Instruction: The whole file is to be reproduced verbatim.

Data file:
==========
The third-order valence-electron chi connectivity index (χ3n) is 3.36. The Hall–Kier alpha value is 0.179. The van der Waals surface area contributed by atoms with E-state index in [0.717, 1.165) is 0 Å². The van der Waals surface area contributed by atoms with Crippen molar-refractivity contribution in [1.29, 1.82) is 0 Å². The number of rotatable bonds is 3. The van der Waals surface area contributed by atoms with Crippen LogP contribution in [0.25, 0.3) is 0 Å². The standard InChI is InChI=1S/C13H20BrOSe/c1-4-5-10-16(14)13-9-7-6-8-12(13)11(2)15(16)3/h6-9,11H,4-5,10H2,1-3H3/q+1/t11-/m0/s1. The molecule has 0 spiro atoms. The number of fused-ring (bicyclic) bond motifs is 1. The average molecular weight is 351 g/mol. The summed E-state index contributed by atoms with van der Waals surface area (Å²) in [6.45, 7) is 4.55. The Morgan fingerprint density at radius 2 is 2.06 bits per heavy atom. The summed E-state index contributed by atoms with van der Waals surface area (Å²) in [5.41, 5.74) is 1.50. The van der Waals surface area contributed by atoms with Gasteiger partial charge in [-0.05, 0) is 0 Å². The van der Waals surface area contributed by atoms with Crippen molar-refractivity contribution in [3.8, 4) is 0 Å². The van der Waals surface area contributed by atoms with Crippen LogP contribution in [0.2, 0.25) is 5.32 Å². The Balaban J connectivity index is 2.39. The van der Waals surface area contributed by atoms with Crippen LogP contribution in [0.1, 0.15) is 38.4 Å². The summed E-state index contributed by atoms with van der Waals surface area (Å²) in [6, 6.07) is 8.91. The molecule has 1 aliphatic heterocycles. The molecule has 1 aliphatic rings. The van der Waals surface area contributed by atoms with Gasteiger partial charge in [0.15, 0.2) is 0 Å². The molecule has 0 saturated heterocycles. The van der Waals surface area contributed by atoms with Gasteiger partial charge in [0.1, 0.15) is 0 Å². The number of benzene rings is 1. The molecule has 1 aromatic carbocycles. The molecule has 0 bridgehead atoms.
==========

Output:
The third-order valence-electron chi connectivity index (χ3n) is 3.36. The Hall–Kier alpha value is 0.179. The van der Waals surface area contributed by atoms with E-state index in [0.717, 1.165) is 0 Å². The van der Waals surface area contributed by atoms with Crippen molar-refractivity contribution in [1.29, 1.82) is 0 Å². The number of rotatable bonds is 3. The van der Waals surface area contributed by atoms with Crippen LogP contribution in [0.25, 0.3) is 0 Å². The standard InChI is InChI=1S/C13H20BrOSe/c1-4-5-10-16(14)13-9-7-6-8-12(13)11(2)15(16)3/h6-9,11H,4-5,10H2,1-3H3/q+1/t11-/m0/s1. The molecule has 0 spiro atoms. The number of fused-ring (bicyclic) bond motifs is 1. The average molecular weight is 351 g/mol. The summed E-state index contributed by atoms with van der Waals surface area (Å²) in [6.45, 7) is 4.55. The Morgan fingerprint density at radius 2 is 2.06 bits per heavy atom. The summed E-state index contributed by atoms with van der Waals surface area (Å²) in [5.41, 5.74) is 1.50. The van der Waals surface area contributed by atoms with Gasteiger partial charge in [-0.05, 0) is 0 Å². The van der Waals surface area contributed by atoms with Crippen molar-refractivity contribution in [3.8, 4) is 0 Å². The van der Waals surface area contributed by atoms with Crippen LogP contribution in [0.2, 0.25) is 5.32 Å². The Balaban J connectivity index is 2.39. The van der Waals surface area contributed by atoms with Crippen LogP contribution in [0.1, 0.15) is 38.4 Å². The summed E-state index contributed by atoms with van der Waals surface area (Å²) in [6, 6.07) is 8.91. The molecule has 1 aliphatic heterocycles. The molecule has 1 aliphatic rings. The van der Waals surface area contributed by atoms with Gasteiger partial charge in [0.15, 0.2) is 0 Å². The molecule has 0 saturated heterocycles. The van der Waals surface area contributed by atoms with Gasteiger partial charge in [0.1, 0.15) is 0 Å². The number of benzene rings is 1. The molecule has 1 aromatic carbocycles. The molecule has 0 bridgehead atoms.